Men have this fascination with warbirds - both prop and jet. The problem is that these things were designed - especially the old WWII birds - to fly just this side of stable. Airspeed, altitude, and maneuverability were prioritized over forgiveness. Even well-maintained aircraft flown by pilots with many hours all too often augered in. That was the price the military knew they would have to pay to get the job at hand done.

    Now we see weekend amateurs with too much money flying these things, when they should be flying Cessnas.

    • Re:Dangerous toys (Score:5, Insightful)

      by delcielo ( 217760 ) on Monday February 16, 2004 @04:00PM (#8297606) Journal
      The truth is that many of the kids who flew these in practice (especially the old warbirds like your mustang) had fewer hours than a lot of current pilots.

      It's all about the training and discipline. Getting good education and training, and then having the self discipline to follow those things as well as the normal "rules" of aviation. In other words, just because you have a mustang and know how to fly it, that doesn't make it safe to do low-level passes with your attention diverted to things on the ground. That was true when the airplane was flown in combat, too.

      The area that most new warbird owners seem to get into trouble on is fuel exhaustion. None of these birds really have large stores of fuel unless they have their external tanks with them. Kind of gets back to the discipline thing. You would want to keep in mind that unless you were an airshow pilot, the airplane just wouldn't be very useful.
  • I get it! (Score:5, Funny)

    by LeoDV ( 653216 ) on Monday February 16, 2004 @02:40PM (#8296752) Journal
    You buy it to go with this [slashdot.org]!

    Accessorize baby, accessorize!
  • by YrWrstNtmr ( 564987 ) on Monday February 16, 2004 @02:49PM (#8296854)
    is tihs [blueangels.org]. Not quite flyable condition...;)

    Yes, it can be put back together. But no, it's not in 'fly-away' condition.

    There are several ex-military jets in private hands. F-4's, F-86's, etc. And you can just return it to weapons capable status. *All* of the fire control circuitry will have been removed. And without that, a missile won't launch in anything other than a randowm direction, if at all.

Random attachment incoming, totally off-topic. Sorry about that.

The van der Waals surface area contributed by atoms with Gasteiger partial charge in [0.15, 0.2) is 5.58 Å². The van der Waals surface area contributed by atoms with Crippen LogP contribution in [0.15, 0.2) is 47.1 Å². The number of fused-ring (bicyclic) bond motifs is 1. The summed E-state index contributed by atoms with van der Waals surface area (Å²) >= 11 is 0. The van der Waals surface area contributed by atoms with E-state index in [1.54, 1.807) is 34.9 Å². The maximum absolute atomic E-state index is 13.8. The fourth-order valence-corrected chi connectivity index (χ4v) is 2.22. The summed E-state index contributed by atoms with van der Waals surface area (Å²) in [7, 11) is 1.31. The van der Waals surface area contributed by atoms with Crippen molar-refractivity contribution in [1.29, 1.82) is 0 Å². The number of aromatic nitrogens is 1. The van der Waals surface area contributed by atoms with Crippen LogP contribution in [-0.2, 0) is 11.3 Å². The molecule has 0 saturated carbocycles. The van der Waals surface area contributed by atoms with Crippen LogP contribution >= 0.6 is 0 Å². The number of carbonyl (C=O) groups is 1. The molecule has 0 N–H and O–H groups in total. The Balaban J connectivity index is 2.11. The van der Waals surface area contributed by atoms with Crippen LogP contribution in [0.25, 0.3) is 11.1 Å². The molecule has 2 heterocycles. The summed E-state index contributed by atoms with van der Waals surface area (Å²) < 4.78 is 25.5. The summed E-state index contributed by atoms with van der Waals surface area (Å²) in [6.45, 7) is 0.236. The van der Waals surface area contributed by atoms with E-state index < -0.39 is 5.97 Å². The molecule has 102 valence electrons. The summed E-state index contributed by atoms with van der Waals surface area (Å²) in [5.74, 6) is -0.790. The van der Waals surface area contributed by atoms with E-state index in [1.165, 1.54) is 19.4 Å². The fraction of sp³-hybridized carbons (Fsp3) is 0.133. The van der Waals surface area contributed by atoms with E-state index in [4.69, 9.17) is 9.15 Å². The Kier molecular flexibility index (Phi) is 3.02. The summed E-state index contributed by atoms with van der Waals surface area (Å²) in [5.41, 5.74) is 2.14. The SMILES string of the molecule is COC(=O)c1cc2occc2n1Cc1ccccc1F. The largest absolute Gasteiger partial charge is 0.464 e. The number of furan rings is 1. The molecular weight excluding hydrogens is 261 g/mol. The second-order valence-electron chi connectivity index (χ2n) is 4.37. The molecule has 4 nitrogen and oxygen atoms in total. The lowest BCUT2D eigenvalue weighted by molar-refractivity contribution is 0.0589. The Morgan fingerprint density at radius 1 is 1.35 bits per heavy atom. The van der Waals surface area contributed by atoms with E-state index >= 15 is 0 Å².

Given the restrictions on actually flying ex-military aircraft, it would be easier for a purported terrorist to drop a case of TNT out the door of a Cessna.
    • Yep... (Score:5, Interesting)

      by Kjella ( 173770 ) on Monday February 16, 2004 @03:33PM (#8297366) Homepage
      There are several ex-military jets in private hands. F-4's, F-86's, etc. And you can just return it to weapons capable status. *All* of the fire control circuitry will have been removed. And without that, a missile won't launch in anything other than a randowm direction, if at all.

      Given the restrictions on actually flying ex-military aircraft, it would be easier for a purported terrorist to drop a case of TNT out the door of a Cessna.


      ...for one, pick your target. Air-to-air combat? Riiight. Even if you got one fully locked and loaded with the latest the US has to offer, a squadron of trained combat pilots would pick you out of the sky in no time flat.

      I guess you could take out a civilian airliner or two before they manage to take you out of the sky, but hell. Despite the increased security, I'm sure there are easier ways for that still, particularly since you can sabotage landings/take-offs.

      So it's basicly a bomber. What do you need? Speed? Nah. If you can reach the center of whatever no-fly zone before you can be shut down, that's good enough and they're not that big unless your target is a remote military base. Range? Nah. Just take off from the nearest feasible runway.

      Payload? Yeah, I guess. But then you're better off renting a transport plane anyway. And since the plane is toast anyway, either fly it in or lock/program the autopilot and parachute out. No guidance/launch system necessary, just the navigation in any basic plane.